Thanks for posting the notes. I skimmed through them as I lack the mathematical depth and understanding for them, but yours, from the outset looked more accessible than Shifrin's notes. I like the idea of algebraic/differential geometry, as geometry is my favourite branch of mathematics. How close are these subjects to traditional geometry that is studied at undergraduate level, or, in particular, at an earlier stage than this (say, years 10-12)? As for which is more fun/more elegant/better to study for theoretical (or mathematical) physics, which would this be? I really love physics, I just need to work really hard on the mathematics, although, admittedly, I'm not doing badly at all (but, conversely, not the best either). I am only human, not some hugely talented genius or prodigy! Also, if I do an Analysis course (covering Hilbert spaces, Banach spaces etc) when I'm in my final year of undergraduate study, would this be algebraic geometry or different? I'd like to see someone pour their soul into differential geometry or algebraic geometry on these pages, if this is what they find to be their passion. Do express it, because I honestly want to hear the opinions of the mathematical community. Who enjoys what, and why? How pure or elegant is the work you do? How difficult? How much fun is the subject? How deeply linked to the structure of mathematics/physics is the subject you study (or a sub-component of it)? Does the subject have relevance outside of mathematics, or is it truly pure? How about the subject's relationship with physics? Where is it used, and how? How deeply tied with fundamental theories of the universe (although incomplete, things like string theory and quantum field theory, despite them being unproven) is your subject? Do these theories inspire you in your work, or are you only interested in the subject in a purely mathematical sense? Also, what's your favourite phenomena or relationship in these subjects? Why is the particular subject or branch of mathematics more appealing to you than another branch of mathematics? Also, how about your interest in pure vs applied mathematics? These types of questions I'd like to hear answered, so let's see some passion flowing through these pages! -Davin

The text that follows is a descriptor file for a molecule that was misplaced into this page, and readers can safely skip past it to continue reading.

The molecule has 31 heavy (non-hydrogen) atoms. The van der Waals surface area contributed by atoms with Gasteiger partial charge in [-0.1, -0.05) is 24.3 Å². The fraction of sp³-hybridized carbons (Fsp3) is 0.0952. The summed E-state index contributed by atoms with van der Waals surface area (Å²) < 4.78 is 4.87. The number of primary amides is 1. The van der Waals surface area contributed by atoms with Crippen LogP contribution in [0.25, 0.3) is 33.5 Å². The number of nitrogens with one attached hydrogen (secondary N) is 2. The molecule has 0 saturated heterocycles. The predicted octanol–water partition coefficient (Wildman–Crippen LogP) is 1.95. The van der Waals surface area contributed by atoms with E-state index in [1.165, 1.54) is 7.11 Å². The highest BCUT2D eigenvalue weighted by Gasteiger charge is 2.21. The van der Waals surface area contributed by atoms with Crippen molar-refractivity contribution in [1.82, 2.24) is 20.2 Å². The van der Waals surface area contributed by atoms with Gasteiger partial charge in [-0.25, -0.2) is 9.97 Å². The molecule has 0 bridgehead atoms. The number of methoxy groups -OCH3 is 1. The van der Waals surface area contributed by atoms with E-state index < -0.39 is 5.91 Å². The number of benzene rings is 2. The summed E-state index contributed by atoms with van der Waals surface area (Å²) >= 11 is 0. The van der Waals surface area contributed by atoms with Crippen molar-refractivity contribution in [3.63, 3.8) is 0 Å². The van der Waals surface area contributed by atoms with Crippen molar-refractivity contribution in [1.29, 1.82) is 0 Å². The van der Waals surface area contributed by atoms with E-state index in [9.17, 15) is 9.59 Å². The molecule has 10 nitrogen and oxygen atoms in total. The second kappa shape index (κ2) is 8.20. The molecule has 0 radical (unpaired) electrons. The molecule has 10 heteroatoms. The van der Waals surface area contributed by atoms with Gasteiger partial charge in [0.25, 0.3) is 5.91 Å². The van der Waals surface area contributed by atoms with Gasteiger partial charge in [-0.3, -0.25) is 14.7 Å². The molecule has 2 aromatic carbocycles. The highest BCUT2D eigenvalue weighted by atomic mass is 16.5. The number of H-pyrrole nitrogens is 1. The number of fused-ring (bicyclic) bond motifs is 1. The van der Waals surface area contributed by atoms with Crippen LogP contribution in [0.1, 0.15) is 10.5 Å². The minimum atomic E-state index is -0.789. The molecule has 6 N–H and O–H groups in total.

Sorry for the double post, but I had a few more questions: How rich (and deep) is the history of the branch of mathematics you are interested in? What advice could people give (be it regarding mathematics, or physics) for someone interested in studying theoretical/mathematical physics? I will be doing a combined degree at the University of Tasmania (in Australia) in Computing and Science. My majors will likely be Physics and Applied (or Pure) Mathematics, and I'll be doing mainly software engineering for the computing component. This gives me a "safety net" for careers, and also would be pretty useful. I might be interested in doing some experimental physics on the side, but I am not yet sure. Which type of mathematics is more relevant for theoretical physics? Any inspiring words for either type of mathematics? How do they pan out at college/university (I refer here to the American meaning rather than the Australian one, where a college is often year 11/12)? I'd love to be able to do Honours in Theoretical Physics (here in Australia, that is a further year of study, after completion of a bachelor's degree, that has a focus on both research and coursework - so it becomes more specialised). The requirement is achieving at a certain standard in the bachelor's degree, and then achieving well enough in a honours course means that you can likely pursue a PhD (if you have the funding and academic ability etc). What I'm asking is not for an fight about the best branch of mathematics (here I'm mainly interested in differential/algebraic geometry), but an intelligent, reasoned, respectful and passionate debate about these fields of mathematics! Let's bring it on! -Davin